Kirsten: This show is brought to you by listeners like you and your contributions. We couldn’t do it without you. Thanks.
Justin: Disclaimer. Disclaimer. Disclaimer. You don’t know everything. In fact, everything you do know when added up amounts to less than everything you don’t know and what you don’t know could kill you. What you don’t know could also save your life, or save you time, or make you money or provide an insight into something you thought to knew, or confirm suspicion, or make you more suspicious, or change the way you see the world for the better, or change the way you see the world for the worse.
It’s safe to say that what you don’t know could potentially do you more good or more harm than everything you know that you don’t know put together and with this in mind the following hour promises that while results will differ dramatically in terms of outcomes. The process of learning new things has been dramatically refined into a reliable system of questioning what we thought we knew, known simply as This Week in Science. Coming up next.
Justin: Good Thursday, Kirsten.
Kirsten: Hey Justin, back again for more science huh? You’re back.
Kirsten: Yeah. I’m back too. It keeps drawing me back every week. There’s so much. So much science.
Justin: There was really too much to choose from this week. We could have done two shows, three shows. In fact, actually every week we could stay on the air 24/7. We have enough material.
Kirsten: Probably. There’s so much information out there. Although, we’d have enough material but it would be hard to, you know, keep track of what’s actually going on.
Justin: We need lots of coffee.
Kirsten: Lots of coffee.
Justin: And cuts. And a system for the bathroom.
Kirsten: Yeah, a system.
Kirsten: Exactly. Well welcome everybody as of yet we don’t really have a system. Do we have a system? Maybe we have a system. We kind of have a system. This is This Week in Science. We come here weekly to talk about science news. I’m Dr. Kiki here with Justin Jackson and today I brought some fun stories for your listening pleasure. Stories about the x-factor, yellow bellied hornets, and the mouse’s two dads. What did you bring?
Justin: Sounds like it could make a wonderful movie!
Justin: I’ve got amazing powers of observation, challenging NASA on their alien life claim, how TV makes you smarter, why red heads bleed more than normal people do, and how not taking aspirin daily causes cancer.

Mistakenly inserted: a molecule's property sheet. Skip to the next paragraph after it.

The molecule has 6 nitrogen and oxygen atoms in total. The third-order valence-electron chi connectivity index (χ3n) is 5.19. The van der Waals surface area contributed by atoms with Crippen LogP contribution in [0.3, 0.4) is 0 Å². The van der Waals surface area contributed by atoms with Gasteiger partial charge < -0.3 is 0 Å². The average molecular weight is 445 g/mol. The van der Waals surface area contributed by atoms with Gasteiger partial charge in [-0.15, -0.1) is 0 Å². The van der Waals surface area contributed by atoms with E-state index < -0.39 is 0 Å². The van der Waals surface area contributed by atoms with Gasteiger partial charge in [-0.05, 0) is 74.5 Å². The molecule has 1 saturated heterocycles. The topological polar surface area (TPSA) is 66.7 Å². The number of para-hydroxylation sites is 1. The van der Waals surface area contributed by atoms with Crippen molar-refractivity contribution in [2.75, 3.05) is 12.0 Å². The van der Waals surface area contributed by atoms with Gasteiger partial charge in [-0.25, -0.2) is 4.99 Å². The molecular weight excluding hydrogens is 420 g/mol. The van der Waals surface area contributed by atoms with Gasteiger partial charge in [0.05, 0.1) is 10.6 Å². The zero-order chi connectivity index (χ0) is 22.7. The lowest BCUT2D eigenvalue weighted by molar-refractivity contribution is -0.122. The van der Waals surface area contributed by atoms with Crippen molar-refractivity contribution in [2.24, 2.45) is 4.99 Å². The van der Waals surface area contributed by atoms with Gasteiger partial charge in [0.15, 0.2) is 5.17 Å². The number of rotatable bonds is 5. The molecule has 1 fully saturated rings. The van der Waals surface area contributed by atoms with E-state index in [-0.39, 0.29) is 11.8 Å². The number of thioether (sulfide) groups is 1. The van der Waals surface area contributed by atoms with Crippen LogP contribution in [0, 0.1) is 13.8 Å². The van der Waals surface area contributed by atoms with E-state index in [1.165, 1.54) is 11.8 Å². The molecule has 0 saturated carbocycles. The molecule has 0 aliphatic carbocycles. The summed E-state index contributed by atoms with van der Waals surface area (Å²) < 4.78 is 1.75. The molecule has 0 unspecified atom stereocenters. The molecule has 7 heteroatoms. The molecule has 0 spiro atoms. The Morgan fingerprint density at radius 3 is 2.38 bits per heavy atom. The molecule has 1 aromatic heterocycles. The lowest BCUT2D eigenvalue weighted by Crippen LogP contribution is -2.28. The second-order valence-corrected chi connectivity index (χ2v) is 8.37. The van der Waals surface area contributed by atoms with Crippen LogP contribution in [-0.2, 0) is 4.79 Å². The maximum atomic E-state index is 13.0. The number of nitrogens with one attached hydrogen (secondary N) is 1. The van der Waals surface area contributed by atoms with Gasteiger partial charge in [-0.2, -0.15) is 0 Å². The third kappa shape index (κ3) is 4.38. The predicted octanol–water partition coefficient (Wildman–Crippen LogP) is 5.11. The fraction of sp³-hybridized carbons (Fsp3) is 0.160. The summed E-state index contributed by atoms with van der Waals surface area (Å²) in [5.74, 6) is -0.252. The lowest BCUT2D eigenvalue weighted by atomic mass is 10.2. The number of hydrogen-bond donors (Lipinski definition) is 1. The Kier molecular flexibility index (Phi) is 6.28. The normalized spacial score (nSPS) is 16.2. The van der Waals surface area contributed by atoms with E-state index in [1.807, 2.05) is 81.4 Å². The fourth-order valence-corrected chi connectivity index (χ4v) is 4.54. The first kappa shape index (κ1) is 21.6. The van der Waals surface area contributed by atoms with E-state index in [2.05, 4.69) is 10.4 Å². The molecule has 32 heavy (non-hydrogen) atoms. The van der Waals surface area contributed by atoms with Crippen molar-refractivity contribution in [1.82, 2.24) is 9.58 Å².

Kirsten: Alright, moving into stuff I’m wondering about the red heads bleeding more than other people. I..
Justin: …the normal people.
Kirsten: I’m kind of naturally redheaded and I don’t know if I bleed more. Maybe I do. I don’t know but I’d love to find out. I’m always interested. I have the redheaded gene tolerance.
Justin: The question is Kirsten, how many other people have tried to bleed? To compare against yourself. See.
Kirsten: Lots. Lots.
Justin: Oh. Yeah. Actually.
Justin: Who may have conducted that experiment?
Kirsten: Exactly. Let’s get into the news here. Let’s get started with what I think is one of the biggest stories of the week. It’s got a lot of implications. Maybe, you know, but maybe not. Maybe it’s just kind of weird and fun for mice. This is mice research not humans but mice, two dads. Isn’t that a TV show, My Two Dads.
Justin: It was My Three Sons.
Kirsten: No that’s even older. You’re a little out of touch Justin. So anyway, this new study it’s a study by developmental geneticist at MD Anderson in Houston. These researchers have taken some mice. They started with a male mouse. This male mouse, they took cells from the male mouse and turned them into IPS cells. So Induced Pluripotent Stem cells.
Now Induced Pluripotent Stem cells, we’ve talked about many times before on this show. They’re cells that can now become any kind of cell in the body. So they’ve gone back to an early, early, early developmental state that has kind of reversed their programming like reversing a cassette tape – rewind – and allows those cells if they’re given the right instructions to then turn into any kind of cells at all. Now, normally the sex chromosomes for a male are X and Y and for a female are X, X.
When the researchers went about reversing the clock on Fred’s cells, this little mouse’s cells. They reversed the clock, a very small percentage of the cells lost the Y chromosome. They lost it and so then they’re just X the sex chromosome. The only sex chromosomes those individual cells had was X. That’s it. So they’re kind of X, 0 – X, not.